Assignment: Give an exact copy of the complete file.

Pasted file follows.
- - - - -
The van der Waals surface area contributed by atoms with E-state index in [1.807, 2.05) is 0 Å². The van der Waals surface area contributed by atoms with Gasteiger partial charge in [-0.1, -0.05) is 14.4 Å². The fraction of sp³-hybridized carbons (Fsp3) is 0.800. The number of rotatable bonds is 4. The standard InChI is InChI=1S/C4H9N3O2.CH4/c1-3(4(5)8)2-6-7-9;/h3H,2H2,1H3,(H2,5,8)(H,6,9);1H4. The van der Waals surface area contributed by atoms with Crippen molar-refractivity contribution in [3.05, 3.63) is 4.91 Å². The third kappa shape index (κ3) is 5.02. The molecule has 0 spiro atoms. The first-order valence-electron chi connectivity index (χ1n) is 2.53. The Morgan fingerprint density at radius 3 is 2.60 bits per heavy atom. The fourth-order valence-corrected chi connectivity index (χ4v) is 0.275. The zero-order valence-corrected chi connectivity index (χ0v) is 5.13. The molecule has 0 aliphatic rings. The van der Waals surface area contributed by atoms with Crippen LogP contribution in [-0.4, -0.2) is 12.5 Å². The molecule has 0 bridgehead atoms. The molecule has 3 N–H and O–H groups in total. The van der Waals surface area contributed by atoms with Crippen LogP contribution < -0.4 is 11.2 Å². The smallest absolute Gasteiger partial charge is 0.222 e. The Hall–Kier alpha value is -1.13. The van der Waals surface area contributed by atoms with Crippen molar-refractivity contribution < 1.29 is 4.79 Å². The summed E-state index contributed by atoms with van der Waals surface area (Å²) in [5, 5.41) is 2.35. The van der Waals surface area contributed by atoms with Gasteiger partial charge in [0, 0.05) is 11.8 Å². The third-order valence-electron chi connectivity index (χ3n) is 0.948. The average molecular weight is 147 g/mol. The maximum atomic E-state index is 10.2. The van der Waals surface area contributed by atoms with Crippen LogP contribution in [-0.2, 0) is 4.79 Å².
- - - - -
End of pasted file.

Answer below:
The van der Waals surface area contributed by atoms with E-state index in [1.807, 2.05) is 0 Å². The van der Waals surface area contributed by atoms with Gasteiger partial charge in [-0.1, -0.05) is 14.4 Å². The fraction of sp³-hybridized carbons (Fsp3) is 0.800. The number of rotatable bonds is 4. The standard InChI is InChI=1S/C4H9N3O2.CH4/c1-3(4(5)8)2-6-7-9;/h3H,2H2,1H3,(H2,5,8)(H,6,9);1H4. The van der Waals surface area contributed by atoms with Crippen molar-refractivity contribution in [3.05, 3.63) is 4.91 Å². The third kappa shape index (κ3) is 5.02. The molecule has 0 spiro atoms. The first-order valence-electron chi connectivity index (χ1n) is 2.53. The Morgan fingerprint density at radius 3 is 2.60 bits per heavy atom. The fourth-order valence-corrected chi connectivity index (χ4v) is 0.275. The zero-order valence-corrected chi connectivity index (χ0v) is 5.13. The molecule has 0 aliphatic rings. The van der Waals surface area contributed by atoms with Crippen LogP contribution in [-0.4, -0.2) is 12.5 Å². The molecule has 0 bridgehead atoms. The molecule has 3 N–H and O–H groups in total. The van der Waals surface area contributed by atoms with Crippen LogP contribution < -0.4 is 11.2 Å². The smallest absolute Gasteiger partial charge is 0.222 e. The Hall–Kier alpha value is -1.13. The van der Waals surface area contributed by atoms with Crippen molar-refractivity contribution < 1.29 is 4.79 Å². The summed E-state index contributed by atoms with van der Waals surface area (Å²) in [5, 5.41) is 2.35. The van der Waals surface area contributed by atoms with Gasteiger partial charge in [0, 0.05) is 11.8 Å². The third-order valence-electron chi connectivity index (χ3n) is 0.948. The average molecular weight is 147 g/mol. The maximum atomic E-state index is 10.2. The van der Waals surface area contributed by atoms with Crippen LogP contribution in [-0.2, 0) is 4.79 Å².